Retrieved 11 July 2017. The Department of Groundwater and Drinking Water (OGWDW), in collaboration with states, tribes and many other partners, protects public health by providing drinking water and groundwater. The OGWDW oversees the Safe Drinking Water Act. In 1974, President Gerald Ford signed the Safe Drinking Water Act, the first legislation of its kind to create a comprehensive regulatory framework for overseeing the country`s drinking water supply. The law has proven essential in setting standards to ensure that Americans have access to clean drinking water. However, the law delegates much of its oversight requirements to the states, sometimes creating a confusing and complicated system of standards that must be adhered to and enforced. While it has proven useful in the safety standards it establishes, the administration and enforcement of the law pose enormous challenges. U.S. Environmental Protection Agency. Safe Drinking Water Act (SDWA) and Federal Agencies: Enforcement.

www.epa.gov/enforcement/safe-drinking-water-act-sdwa-and-federal-facilities. Updated November 1, 2016. Retrieved 25 July 2017. The Environmental Protection Agency is committed to protecting human health and the environment. The U.S. EPA Region IX office enforces federal laws that protect natural resources such as air, water, and land. Growing concern in the 1960s about environmental damage caused by industrial runoff and synthetic chemicals entering water supplies triggered several federal studies of the country`s water sources [5, 9]. One such study, conducted in 1969 by the U.S. Public Health Service, found that only 60% of the water systems studied that provided drinking water to interstate carriers met current federal guidelines, with more than half having deficiencies in disinfection, clarification, and water pressure [5]. Between 1961 and 1970, authorities documented more than 46,000 cases of waterborne hepatitis, salmonellosis, and gastroenteritis – diseases caused by chlorine-resistant pathogens [10]. In addition, the 1970 Community Water Supply Study concluded that 90% of the drinking water systems studied exceeded allowable microbial levels [7], while a 1974 Environmental Defense Fund report attributed cancer deaths in New Orleans to consumption of contaminated drinking water from the lower Mississippi River exposed to sewage and industrial waste [1, 11]. In 1996, the SDWA was again amended to extend wellhead protection to surface water protection used for drinking water.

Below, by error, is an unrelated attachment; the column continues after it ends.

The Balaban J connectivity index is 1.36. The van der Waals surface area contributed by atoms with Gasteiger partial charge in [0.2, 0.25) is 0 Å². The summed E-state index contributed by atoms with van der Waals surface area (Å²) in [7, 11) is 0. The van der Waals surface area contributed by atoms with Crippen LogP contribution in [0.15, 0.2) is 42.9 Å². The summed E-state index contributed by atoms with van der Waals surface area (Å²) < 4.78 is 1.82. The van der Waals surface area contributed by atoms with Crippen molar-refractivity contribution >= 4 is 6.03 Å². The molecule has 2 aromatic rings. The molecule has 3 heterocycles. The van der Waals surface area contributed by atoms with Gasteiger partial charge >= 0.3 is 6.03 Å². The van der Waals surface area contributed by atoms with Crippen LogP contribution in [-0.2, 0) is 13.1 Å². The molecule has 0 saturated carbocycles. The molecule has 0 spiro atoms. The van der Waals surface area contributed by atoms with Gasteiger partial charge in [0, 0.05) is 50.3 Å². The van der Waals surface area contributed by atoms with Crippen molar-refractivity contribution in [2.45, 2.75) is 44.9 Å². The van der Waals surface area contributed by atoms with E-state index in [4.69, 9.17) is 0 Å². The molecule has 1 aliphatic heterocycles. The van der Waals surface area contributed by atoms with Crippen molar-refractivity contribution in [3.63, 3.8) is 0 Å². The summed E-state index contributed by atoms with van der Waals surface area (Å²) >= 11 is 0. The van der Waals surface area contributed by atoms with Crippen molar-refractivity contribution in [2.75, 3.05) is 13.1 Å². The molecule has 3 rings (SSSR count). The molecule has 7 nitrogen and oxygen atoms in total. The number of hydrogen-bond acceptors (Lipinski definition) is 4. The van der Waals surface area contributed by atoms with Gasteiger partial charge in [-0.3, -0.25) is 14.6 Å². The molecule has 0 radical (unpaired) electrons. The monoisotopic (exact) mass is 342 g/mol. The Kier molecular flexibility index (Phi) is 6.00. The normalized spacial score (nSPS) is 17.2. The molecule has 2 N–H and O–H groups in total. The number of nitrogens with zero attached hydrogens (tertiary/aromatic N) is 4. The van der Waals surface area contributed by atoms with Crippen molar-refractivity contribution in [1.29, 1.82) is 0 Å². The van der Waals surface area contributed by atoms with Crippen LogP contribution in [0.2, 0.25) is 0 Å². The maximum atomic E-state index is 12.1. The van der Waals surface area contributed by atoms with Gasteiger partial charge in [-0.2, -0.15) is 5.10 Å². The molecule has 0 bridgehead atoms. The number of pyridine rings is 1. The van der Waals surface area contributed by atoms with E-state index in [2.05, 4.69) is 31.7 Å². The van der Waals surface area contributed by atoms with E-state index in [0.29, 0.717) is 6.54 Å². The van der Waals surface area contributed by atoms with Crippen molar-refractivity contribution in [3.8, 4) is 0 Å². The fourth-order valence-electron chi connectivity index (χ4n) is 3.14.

This new program was called the Source Water Protection Program. Roberson YES. What happens after 40 years of drinking water regulation? Environ Sci Technol. 2011;45(1):154-160. As part of the SDWA, the Drinking Water State Revolving Fund (DWSRF) provides congressional funding to utilities to achieve or maintain SDWA compliance. From 1998 to 2016, the federal government invested approximately $19 billion in SDSRF, resulting in a total of over $32.5 billion in allocations for water system projects in the United States [24]. Under the Safe Drinking Water Act (SDWA), the EPA sets legally binding standards that limit levels of certain contaminants in drinking water. The EPA identifies unregulated pollutants, monitors them, and decides whether or not to regulate them, such as their danger to public health and their frequency. The agency has so far published standards for about 90 contaminants.

However, the EPA could more effectively collect data on unregulated contaminants to determine whether they should be regulated. In addition, public water systems must comply with the EPA and responsible state monitoring, reporting, and other requirements. But the data states reported to the EPA did not always reflect the frequency of health and monitoring violations by municipal water systems or the status of enforcement actions. The Safe Drinking Water Act (SDWA) was introduced to protect the quality of drinking water in the United States. This law focuses on all water that is actually or potentially intended for consumption, whether from above-ground or groundwater sources. In addition, local governments have criticised EPAs for not always acting effectively and efficiently, especially in situations where compliance can be achieved through cheaper alternatives [9]. In the early 1990s, a Maine city was commissioned by the EPA to install a filtration system that would cost $20 million, even though there was a cheaper solution: a pipe replacement system that cost half [9].